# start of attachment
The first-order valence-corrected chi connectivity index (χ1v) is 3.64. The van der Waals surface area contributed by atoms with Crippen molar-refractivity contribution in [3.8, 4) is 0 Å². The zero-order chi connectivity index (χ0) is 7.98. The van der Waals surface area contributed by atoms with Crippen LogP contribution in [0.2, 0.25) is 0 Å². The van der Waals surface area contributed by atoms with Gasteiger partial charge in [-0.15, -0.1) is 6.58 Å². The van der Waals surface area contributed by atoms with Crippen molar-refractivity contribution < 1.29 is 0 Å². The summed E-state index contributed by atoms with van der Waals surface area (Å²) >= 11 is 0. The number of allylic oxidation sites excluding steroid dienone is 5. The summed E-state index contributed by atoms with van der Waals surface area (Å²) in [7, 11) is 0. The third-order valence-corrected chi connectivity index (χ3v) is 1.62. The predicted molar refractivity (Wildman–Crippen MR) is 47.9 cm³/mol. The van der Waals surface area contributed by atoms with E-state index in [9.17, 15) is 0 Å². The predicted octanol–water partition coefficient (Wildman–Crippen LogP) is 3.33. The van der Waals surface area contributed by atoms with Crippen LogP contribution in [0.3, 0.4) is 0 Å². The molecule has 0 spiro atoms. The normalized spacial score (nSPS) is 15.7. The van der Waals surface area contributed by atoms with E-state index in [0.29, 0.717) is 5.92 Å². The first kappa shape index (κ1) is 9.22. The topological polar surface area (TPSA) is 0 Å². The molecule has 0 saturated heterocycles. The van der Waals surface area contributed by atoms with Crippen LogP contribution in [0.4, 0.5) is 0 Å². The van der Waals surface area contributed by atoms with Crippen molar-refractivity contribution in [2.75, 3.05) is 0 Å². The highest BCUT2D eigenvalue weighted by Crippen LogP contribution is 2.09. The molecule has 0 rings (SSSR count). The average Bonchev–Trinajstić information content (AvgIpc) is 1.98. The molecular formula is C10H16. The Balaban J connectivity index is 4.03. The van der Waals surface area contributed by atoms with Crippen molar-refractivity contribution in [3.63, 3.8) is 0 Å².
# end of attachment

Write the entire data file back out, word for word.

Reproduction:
The first-order valence-corrected chi connectivity index (χ1v) is 3.64. The van der Waals surface area contributed by atoms with Crippen molar-refractivity contribution in [3.8, 4) is 0 Å². The zero-order chi connectivity index (χ0) is 7.98. The van der Waals surface area contributed by atoms with Crippen LogP contribution in [0.2, 0.25) is 0 Å². The van der Waals surface area contributed by atoms with Gasteiger partial charge in [-0.15, -0.1) is 6.58 Å². The van der Waals surface area contributed by atoms with Crippen molar-refractivity contribution < 1.29 is 0 Å². The summed E-state index contributed by atoms with van der Waals surface area (Å²) >= 11 is 0. The number of allylic oxidation sites excluding steroid dienone is 5. The summed E-state index contributed by atoms with van der Waals surface area (Å²) in [7, 11) is 0. The third-order valence-corrected chi connectivity index (χ3v) is 1.62. The predicted molar refractivity (Wildman–Crippen MR) is 47.9 cm³/mol. The van der Waals surface area contributed by atoms with E-state index in [9.17, 15) is 0 Å². The predicted octanol–water partition coefficient (Wildman–Crippen LogP) is 3.33. The van der Waals surface area contributed by atoms with Crippen LogP contribution in [0.3, 0.4) is 0 Å². The molecule has 0 spiro atoms. The normalized spacial score (nSPS) is 15.7. The van der Waals surface area contributed by atoms with E-state index in [0.29, 0.717) is 5.92 Å². The first kappa shape index (κ1) is 9.22. The topological polar surface area (TPSA) is 0 Å². The molecule has 0 saturated heterocycles. The van der Waals surface area contributed by atoms with Crippen LogP contribution in [0.4, 0.5) is 0 Å². The van der Waals surface area contributed by atoms with Crippen molar-refractivity contribution in [2.75, 3.05) is 0 Å². The highest BCUT2D eigenvalue weighted by Crippen LogP contribution is 2.09. The molecule has 0 rings (SSSR count). The average Bonchev–Trinajstić information content (AvgIpc) is 1.98. The molecular formula is C10H16. The Balaban J connectivity index is 4.03. The van der Waals surface area contributed by atoms with Crippen molar-refractivity contribution in [3.63, 3.8) is 0 Å².